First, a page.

Recently I was involved in a project that taught me several valuable Project Management (PM) lessons. I would like to share these lessons with the PM community, especially with new project managers. I inherited this project from an experienced project manager. Like many government departments, we have several high profile online applications that people use coast to coast on a daily basis. Our business client wanted to improve user experience for a number of these applications. However, the underlying IT infrastructure could not support those functional requirements. There were some performance issues with those online applications as well, especially during the peak usage season. These were the two main drivers of the project. The major deliverables of the project were to buy a middleware that would fulfill our technical requirements, install, integrate, and configure it, and re-write parts of the existing online applications to take advantage of the new middleware. That was the project, in a nutshell.

As you can imagine, procurement was one of the major components of this project. Government procurement is always a complicated and time consuming process – we need to be fair and transparent throughout the process and at the same time we have to strive for the best value for money. At the beginning of this project (I was not part of the project team at that time) an OEM, whose middleware was known to be compatible with our infrastructure, offered significant price discount for licenses with a caveat that we had to buy the solution within a certain period of time (by the fiscal year end). This needed sole-sourced contracting and our senior management decided against it because of high dollar value of the contract. So we had to go to the market with a full-fledged Request for Proposal (RFP). This whole incident costed us significant time. Anyway, RFP process completed and we had a winning bid at the end.

A financial review of the wining proposal revealed that the vendor quote for the proposed solution was significantly higher than our initial estimate. Quoted ongoing maintenance and support costs were significantly higher as well. Such differences in costs were due to the combination of following facts: the estimate was done about a year and half ago; as mentioned earlier, vendor indicated some sort of price reduction for the software licenses – estimate was based on this assumption; underlying infrastructure may have grown and thus the number of licenses required has since increased from the original proposal etc.

The significant difference between contract and planned costs gave us an opportunity to re-visit the original project business case. “Continued Business Justification” is a best practise and one of the core principles of PRINCE2. In our case, while reviewing the business case it was realized that one of the key drivers of the project, the performance issue, was no longer valid because of hardware upgrades and move to a 64-bit JVM. Also, improvement of user experience alone did not justify the cost and effort required to continue with the project. So, we decide to cancel the project. By doing so we were able to save over $2M. This is the first time I experienced cancellation of an approved project at the mid-way.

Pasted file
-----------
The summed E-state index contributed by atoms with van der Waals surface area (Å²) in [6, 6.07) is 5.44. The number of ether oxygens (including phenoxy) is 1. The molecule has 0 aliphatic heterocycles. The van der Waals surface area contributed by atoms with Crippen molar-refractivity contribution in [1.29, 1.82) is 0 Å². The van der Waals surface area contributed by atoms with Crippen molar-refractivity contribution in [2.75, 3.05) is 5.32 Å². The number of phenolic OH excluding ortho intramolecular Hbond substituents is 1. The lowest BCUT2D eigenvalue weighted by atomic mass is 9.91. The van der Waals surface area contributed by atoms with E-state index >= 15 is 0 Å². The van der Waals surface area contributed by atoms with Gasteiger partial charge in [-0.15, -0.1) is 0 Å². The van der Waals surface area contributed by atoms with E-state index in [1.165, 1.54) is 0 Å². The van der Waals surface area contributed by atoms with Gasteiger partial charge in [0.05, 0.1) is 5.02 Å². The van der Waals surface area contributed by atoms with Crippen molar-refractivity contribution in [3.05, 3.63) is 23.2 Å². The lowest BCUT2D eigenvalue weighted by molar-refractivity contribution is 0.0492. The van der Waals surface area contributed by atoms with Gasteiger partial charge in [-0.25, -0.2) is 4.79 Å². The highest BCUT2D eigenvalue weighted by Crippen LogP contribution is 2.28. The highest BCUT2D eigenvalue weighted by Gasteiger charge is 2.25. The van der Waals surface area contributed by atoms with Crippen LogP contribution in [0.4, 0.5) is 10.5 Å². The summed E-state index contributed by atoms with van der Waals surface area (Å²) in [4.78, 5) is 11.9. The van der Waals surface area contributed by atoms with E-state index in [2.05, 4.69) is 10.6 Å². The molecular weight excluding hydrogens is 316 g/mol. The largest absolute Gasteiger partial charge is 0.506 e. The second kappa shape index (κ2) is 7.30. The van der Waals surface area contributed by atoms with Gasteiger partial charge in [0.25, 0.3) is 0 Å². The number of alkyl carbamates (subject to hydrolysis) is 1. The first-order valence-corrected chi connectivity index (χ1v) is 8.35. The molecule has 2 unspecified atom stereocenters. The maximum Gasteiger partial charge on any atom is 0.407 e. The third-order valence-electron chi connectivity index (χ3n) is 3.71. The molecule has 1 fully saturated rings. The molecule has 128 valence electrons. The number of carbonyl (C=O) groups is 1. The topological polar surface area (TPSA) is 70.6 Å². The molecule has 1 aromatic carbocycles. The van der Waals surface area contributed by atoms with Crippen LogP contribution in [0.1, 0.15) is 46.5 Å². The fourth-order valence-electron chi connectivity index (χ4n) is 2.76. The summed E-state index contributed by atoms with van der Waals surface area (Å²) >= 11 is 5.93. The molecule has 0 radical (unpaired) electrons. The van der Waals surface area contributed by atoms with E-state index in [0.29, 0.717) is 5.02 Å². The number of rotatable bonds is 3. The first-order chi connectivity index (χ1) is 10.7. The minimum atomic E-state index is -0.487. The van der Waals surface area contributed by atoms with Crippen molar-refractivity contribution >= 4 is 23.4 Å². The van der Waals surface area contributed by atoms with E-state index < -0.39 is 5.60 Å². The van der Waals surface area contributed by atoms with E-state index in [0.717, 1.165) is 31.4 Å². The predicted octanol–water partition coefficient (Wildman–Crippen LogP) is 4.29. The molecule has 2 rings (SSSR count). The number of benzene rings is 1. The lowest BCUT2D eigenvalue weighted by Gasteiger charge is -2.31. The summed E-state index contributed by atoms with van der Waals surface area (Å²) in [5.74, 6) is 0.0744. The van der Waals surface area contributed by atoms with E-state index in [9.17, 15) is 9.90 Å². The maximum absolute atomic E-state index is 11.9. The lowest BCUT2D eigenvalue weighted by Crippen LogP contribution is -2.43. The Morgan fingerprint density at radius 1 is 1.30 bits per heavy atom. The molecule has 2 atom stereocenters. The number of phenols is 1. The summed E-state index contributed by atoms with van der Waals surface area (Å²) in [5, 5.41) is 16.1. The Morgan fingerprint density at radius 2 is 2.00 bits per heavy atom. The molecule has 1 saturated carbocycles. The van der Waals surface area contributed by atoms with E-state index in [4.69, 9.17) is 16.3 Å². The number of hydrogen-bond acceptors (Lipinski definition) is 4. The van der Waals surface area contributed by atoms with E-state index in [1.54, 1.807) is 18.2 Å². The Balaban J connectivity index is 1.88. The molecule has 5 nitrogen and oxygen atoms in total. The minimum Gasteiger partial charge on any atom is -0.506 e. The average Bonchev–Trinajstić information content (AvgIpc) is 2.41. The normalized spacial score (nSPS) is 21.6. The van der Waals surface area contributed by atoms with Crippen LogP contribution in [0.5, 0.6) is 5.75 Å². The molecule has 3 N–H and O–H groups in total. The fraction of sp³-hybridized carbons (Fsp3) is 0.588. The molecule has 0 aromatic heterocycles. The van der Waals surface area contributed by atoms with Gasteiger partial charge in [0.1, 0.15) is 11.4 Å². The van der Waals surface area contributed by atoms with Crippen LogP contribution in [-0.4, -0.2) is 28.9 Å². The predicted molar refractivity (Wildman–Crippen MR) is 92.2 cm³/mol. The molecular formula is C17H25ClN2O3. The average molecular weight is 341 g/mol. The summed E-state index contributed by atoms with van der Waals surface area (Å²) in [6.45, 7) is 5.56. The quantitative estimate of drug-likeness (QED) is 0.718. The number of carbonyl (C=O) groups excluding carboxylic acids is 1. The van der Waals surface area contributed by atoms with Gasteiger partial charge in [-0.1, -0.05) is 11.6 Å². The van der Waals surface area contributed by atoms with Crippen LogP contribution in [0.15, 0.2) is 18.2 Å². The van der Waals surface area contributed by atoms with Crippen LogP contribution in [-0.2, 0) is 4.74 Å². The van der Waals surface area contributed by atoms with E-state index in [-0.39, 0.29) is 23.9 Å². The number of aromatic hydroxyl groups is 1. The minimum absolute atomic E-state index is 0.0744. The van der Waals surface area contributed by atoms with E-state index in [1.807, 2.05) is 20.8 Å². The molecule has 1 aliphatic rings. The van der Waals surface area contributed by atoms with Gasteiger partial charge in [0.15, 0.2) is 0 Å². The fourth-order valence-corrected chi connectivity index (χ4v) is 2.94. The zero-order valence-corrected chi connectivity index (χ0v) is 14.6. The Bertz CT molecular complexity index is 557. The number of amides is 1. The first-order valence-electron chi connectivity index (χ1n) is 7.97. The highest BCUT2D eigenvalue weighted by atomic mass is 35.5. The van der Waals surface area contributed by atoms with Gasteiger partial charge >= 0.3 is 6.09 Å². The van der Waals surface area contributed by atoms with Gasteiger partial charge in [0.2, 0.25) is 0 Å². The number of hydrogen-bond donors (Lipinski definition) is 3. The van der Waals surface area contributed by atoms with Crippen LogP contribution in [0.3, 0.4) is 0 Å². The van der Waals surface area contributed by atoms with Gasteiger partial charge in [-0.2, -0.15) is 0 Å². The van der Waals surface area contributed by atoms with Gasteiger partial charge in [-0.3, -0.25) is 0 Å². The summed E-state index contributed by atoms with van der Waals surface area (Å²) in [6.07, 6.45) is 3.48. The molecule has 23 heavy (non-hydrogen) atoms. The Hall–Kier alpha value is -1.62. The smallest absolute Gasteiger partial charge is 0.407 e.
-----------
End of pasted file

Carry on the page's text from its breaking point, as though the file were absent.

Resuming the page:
Lessons learned: As I mentioned earlier, I learned some valuable Project Management lessons from this event. Below is a list that summarizes such lessons:

  • Whenever you takeover a project in the middle, try to obtain its history and background information, as much as you can. For my case, I did not know the license price discount earlier offered by an OEM (this fact was not documented anywhere); the project cost estimate was based on this reduced cost. This estimate was only valid if we had gone for a sole source contracting. But we did not – we went out for a full fledged RFP; obviously the successful bidder did not include any discount in its bid price and that was the main reason for the cost to come significantly higher.
  • Whenever you takeover a project in the middle, always critically review existing project artefacts, especially cost estimates, schedule, and project plan. Make revisions as you see required. It is important that you read all documented assumptions, make sure if they are still valid, ask questions, and look for diverse opinions.
  • In every phase of the project confirm the continued business justification – this will give you opportunities to save your organization/client/tax payers’ effort, time and money.
  • Cancelling a project can be challenging. No matter how rational it is or even if the business case is no longer valid, some people may take it as personal. When people work on something intimately, they establish some sort of emotional attachment with it. Expect resistance from these people. This is human nature. As a project manager you have to handle this tactfully.
  • Being able to cancel a project when the underlying business case is no longer valid reflects the maturity of your organization’s project and portfolio management process.

What do you think? Do you have any comments, inputs, feedback or ideas that you would like to share with us? Please feel free to use the form below. We would love to hear from you!

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2 replies
  1. William Hody
    William Hody says:

    I’ve seen many projects go ahead that should have been cancelled. Refreshing that some projects are cancelled when they are no longer viable.

    Reply
    • Rizwanul Bari
      Rizwanul Bari says:

      I agree – sometimes it is because of ego of the executives, sometimes it is the incompetency, and sometimes it is that mentality that since it is approved, we have to complete it. We should review the project business case (to see if it is still viable) at every stage of the project.

      Thanx for your comment, William.

      Reply

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